What’s it like playing non-power conference teams? There’s two ways of looking at it, Smart says
A few Georgia players have a sweet tooth.
Tyler Simmons is a fan of AirHeads Xtremes and Rodrigo Blankenship will stop by the gas station on Thursday nights to grab a package of AirHeads Bites to eat before going to bed.
But what about cupcakes?
“I like my mom’s lemon cake,” Georgia linebacker Juwan Taylor said, who also likes to pair it with strawberry or butter pecan ice cream. He said people call him an “old man” for favoring butter pecan, but likes it nonetheless.
Blankenship agreed, he will go for a lemon cupcake when given the chance.
As a team, Georgia will get its own cupcake specially delivered from Amherst: the Massachusetts Minutemen football team.
It will be a common theme across the SEC as 12 of 14 teams are set to face-off against a mid-to-lower tier FBS or FCS program.
Georgia’s cupcake was pretty expensive, as well.
The Bulldogs paid UMass $1.5 million to travel to Athens Saturday, according to an open records request obtained by The Telegraph in April 2016. The contract also included a home-on-home basketball tilt, and UMass leads the so-called series with a 1-0 tally after beating Georgia’s basketball team 72-62 on December 16, 2017.
“I’ve spoken on this before as far as playing non-Power 5 teams,” said Georgia head coach Kirby Smart, in reference to favoring a nine-game conference schedule. “I think it’s important that you play quality opponents, but I also think, having coached at lower division levels, it’s important to their programs to be able to finance their programs. Some of these programs financially can’t sustain without it.”
UMass makes the 980-mile trip to Athens with a 4-7 record. The Minutemen have played one Power 5 team, Boston College, this season and lost 55-21. It did, however beat a Group of 5 team, UConn (1-9), by a 22-17 tally in Storrs, Conn.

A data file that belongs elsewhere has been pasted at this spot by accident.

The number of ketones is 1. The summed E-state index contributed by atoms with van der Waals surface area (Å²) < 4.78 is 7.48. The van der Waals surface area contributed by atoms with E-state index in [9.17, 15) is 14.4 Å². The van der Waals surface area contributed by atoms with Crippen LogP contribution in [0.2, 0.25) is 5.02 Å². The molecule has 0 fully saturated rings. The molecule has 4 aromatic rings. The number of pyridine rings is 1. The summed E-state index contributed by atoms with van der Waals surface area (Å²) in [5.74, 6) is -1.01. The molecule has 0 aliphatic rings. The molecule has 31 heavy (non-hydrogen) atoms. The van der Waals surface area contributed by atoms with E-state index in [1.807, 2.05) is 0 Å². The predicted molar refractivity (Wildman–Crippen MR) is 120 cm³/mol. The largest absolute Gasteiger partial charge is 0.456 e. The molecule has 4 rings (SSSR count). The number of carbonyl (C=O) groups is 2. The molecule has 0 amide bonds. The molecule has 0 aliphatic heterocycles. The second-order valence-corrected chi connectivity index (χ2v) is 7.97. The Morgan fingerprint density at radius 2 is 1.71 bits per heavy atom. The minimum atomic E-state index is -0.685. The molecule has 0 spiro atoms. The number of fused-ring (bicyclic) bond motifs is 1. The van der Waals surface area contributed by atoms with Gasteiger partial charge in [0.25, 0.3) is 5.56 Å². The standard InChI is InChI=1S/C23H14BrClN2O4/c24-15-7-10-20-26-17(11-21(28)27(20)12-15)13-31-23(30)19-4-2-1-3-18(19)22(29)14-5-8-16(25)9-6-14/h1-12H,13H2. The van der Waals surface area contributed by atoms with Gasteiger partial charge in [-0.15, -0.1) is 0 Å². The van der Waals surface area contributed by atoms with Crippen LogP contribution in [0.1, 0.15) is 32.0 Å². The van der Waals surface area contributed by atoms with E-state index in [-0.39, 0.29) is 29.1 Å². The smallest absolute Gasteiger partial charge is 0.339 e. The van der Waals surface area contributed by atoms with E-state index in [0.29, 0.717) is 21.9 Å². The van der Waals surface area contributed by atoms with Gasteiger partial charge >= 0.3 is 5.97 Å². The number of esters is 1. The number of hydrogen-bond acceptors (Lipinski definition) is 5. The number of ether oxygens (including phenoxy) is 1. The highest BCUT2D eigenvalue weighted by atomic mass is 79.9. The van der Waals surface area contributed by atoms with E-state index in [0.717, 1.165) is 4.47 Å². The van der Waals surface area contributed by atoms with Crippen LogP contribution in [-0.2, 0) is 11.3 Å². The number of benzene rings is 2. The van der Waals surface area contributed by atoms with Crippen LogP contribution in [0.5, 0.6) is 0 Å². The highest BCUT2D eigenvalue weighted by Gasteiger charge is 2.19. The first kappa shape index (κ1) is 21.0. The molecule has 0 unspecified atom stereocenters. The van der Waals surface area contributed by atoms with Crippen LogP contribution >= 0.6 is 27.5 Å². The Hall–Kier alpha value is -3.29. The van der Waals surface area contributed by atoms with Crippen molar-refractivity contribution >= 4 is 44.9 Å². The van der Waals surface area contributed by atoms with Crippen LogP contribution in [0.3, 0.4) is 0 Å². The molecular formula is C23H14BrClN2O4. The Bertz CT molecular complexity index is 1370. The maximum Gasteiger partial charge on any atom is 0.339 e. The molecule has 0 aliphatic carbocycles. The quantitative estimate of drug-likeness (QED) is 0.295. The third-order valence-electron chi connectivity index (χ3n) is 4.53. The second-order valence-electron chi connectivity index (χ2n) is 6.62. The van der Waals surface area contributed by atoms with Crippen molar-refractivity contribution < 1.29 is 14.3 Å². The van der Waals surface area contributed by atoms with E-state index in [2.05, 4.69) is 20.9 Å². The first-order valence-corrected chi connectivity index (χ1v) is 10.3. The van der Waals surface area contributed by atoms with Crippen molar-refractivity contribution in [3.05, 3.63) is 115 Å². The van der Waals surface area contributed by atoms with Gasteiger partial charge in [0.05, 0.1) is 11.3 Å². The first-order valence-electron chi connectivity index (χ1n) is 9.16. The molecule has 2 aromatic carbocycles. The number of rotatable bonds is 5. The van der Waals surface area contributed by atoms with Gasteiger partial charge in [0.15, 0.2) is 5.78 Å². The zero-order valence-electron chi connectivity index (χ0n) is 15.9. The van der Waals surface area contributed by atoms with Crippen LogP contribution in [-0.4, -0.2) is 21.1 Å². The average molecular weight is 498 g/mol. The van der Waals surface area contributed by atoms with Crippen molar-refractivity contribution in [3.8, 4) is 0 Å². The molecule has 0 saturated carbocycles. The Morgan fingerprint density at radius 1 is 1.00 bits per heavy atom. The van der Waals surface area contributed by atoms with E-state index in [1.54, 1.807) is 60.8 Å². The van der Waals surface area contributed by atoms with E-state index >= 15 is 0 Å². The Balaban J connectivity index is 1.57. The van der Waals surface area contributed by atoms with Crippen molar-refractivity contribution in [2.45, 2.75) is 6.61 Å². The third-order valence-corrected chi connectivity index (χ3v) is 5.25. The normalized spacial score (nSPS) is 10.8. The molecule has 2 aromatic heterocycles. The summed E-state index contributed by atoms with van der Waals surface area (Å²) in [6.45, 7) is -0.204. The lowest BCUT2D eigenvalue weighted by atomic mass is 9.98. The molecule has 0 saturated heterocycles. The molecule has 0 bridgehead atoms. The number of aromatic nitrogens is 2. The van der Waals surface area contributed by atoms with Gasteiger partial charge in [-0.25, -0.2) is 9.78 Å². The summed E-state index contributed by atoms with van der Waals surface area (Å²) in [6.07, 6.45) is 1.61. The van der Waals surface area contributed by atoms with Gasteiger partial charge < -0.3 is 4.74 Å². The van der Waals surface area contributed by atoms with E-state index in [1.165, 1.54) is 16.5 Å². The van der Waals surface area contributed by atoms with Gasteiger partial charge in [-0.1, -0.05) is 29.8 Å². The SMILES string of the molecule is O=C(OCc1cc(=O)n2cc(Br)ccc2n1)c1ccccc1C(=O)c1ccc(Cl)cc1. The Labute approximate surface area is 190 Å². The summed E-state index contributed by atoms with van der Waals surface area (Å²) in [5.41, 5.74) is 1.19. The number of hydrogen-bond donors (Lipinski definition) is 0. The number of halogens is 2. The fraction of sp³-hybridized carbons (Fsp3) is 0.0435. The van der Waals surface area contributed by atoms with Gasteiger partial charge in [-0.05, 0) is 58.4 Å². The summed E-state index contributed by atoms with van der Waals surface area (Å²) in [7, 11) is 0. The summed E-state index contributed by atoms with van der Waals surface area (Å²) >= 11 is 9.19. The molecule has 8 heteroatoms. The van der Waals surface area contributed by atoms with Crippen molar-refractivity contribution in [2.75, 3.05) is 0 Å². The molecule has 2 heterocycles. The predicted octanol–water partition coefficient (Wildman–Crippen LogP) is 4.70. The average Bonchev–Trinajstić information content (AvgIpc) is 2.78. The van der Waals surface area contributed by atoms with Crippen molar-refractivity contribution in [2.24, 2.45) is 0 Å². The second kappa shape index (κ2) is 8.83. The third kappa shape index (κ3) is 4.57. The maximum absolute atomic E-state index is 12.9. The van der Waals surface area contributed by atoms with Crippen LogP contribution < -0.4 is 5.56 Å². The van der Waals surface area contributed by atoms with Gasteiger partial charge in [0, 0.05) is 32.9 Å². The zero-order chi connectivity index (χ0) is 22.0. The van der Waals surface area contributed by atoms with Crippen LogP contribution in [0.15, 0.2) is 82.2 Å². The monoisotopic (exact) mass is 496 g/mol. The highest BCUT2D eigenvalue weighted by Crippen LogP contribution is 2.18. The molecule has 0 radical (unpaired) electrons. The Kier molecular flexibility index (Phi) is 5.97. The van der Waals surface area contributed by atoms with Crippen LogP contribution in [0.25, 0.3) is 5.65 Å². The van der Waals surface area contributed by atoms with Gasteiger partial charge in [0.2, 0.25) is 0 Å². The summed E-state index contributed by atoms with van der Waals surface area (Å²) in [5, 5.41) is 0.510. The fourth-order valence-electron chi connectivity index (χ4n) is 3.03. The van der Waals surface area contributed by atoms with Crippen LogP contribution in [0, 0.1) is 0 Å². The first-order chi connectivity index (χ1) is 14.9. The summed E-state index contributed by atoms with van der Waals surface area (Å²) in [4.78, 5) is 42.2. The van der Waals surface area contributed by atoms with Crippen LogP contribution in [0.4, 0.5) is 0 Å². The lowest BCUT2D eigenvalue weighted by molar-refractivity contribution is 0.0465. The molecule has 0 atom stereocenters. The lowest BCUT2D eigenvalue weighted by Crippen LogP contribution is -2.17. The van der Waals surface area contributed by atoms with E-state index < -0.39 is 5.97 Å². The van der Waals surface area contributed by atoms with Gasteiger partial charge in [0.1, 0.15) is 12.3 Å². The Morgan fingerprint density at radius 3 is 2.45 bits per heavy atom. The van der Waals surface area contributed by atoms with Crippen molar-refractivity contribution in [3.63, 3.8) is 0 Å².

The temptation for complacency is evident as Georgia is a 43.5-point betting favorite and based on those odds, could lull a Sanford Stadium crowd to sleep by the second quarter. Georgia, however, didn’t do so in the two other times it welcomed “bye-week teams,” in the words of Smart, to Athens. Instead, it trounced Austin Peay and Middle Tennessee by a combined score of 94-7.
New cupcake, same plan.
“We prepare the same way for every opponent — there’s no difference,” Georgia linebacker Juwan Taylor said.
As coaches voice reasons for change and fan bases anticipate games against upper-echelon opponents, these games could be soon ending. The changes have begun for Georgia as home-on-home series are scheduled against Clemson and Texas from 2028-30.
Georgia’s trip to Notre Dame last season serves as the basis of excitement for future trips.
“You get to play some incredible talents and incredible teams across the country and from different conferences,” Blankenship said. “It brings new challenges that we might not normally be preparing for, so I think it is going to be awesome to have such big historic programs like Georgia, Texas and Clemson to meet and cross paths.”
It starts next season with home contests against Notre Dame and Texas A&M (the first time the Bulldogs have faced off against the newest cross-divisional opponent). Then, Georgia is also planned for a Chick-fil-A Kickoff Game in 2020 (Virginia), 2022 (Oregon) and 2024 (Clemson).
But first, it’s the cupcake. Based on the UMass’ school colors, a red-velvet base with cream cheese icing could be the best fit.